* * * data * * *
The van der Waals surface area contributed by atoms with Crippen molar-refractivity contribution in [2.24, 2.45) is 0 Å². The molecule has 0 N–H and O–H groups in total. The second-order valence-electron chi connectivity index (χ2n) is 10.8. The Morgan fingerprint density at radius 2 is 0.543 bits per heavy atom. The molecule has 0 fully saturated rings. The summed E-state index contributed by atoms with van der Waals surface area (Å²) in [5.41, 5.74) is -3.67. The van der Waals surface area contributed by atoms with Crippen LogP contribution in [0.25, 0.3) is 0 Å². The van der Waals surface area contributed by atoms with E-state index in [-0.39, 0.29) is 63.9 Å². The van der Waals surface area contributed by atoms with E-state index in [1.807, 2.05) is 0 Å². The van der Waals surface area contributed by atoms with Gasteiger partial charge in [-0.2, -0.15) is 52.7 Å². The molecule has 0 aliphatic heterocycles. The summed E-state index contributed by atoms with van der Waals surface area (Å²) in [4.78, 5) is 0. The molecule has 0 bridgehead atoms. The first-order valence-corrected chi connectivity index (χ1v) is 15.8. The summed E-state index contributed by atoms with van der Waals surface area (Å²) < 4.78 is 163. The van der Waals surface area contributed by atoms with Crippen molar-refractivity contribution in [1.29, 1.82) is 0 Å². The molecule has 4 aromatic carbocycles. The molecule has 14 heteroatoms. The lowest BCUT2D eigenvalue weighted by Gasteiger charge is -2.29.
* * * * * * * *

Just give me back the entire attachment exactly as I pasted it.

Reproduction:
The van der Waals surface area contributed by atoms with Crippen molar-refractivity contribution in [2.24, 2.45) is 0 Å². The molecule has 0 N–H and O–H groups in total. The second-order valence-electron chi connectivity index (χ2n) is 10.8. The Morgan fingerprint density at radius 2 is 0.543 bits per heavy atom. The molecule has 0 fully saturated rings. The summed E-state index contributed by atoms with van der Waals surface area (Å²) in [5.41, 5.74) is -3.67. The van der Waals surface area contributed by atoms with Crippen LogP contribution in [0.25, 0.3) is 0 Å². The van der Waals surface area contributed by atoms with E-state index in [-0.39, 0.29) is 63.9 Å². The van der Waals surface area contributed by atoms with E-state index in [1.807, 2.05) is 0 Å². The van der Waals surface area contributed by atoms with Gasteiger partial charge in [-0.2, -0.15) is 52.7 Å². The molecule has 0 aliphatic heterocycles. The summed E-state index contributed by atoms with van der Waals surface area (Å²) in [4.78, 5) is 0. The molecule has 0 bridgehead atoms. The first-order valence-corrected chi connectivity index (χ1v) is 15.8. The summed E-state index contributed by atoms with van der Waals surface area (Å²) < 4.78 is 163. The van der Waals surface area contributed by atoms with Crippen molar-refractivity contribution in [1.29, 1.82) is 0 Å². The molecule has 4 aromatic carbocycles. The molecule has 14 heteroatoms. The lowest BCUT2D eigenvalue weighted by Gasteiger charge is -2.29.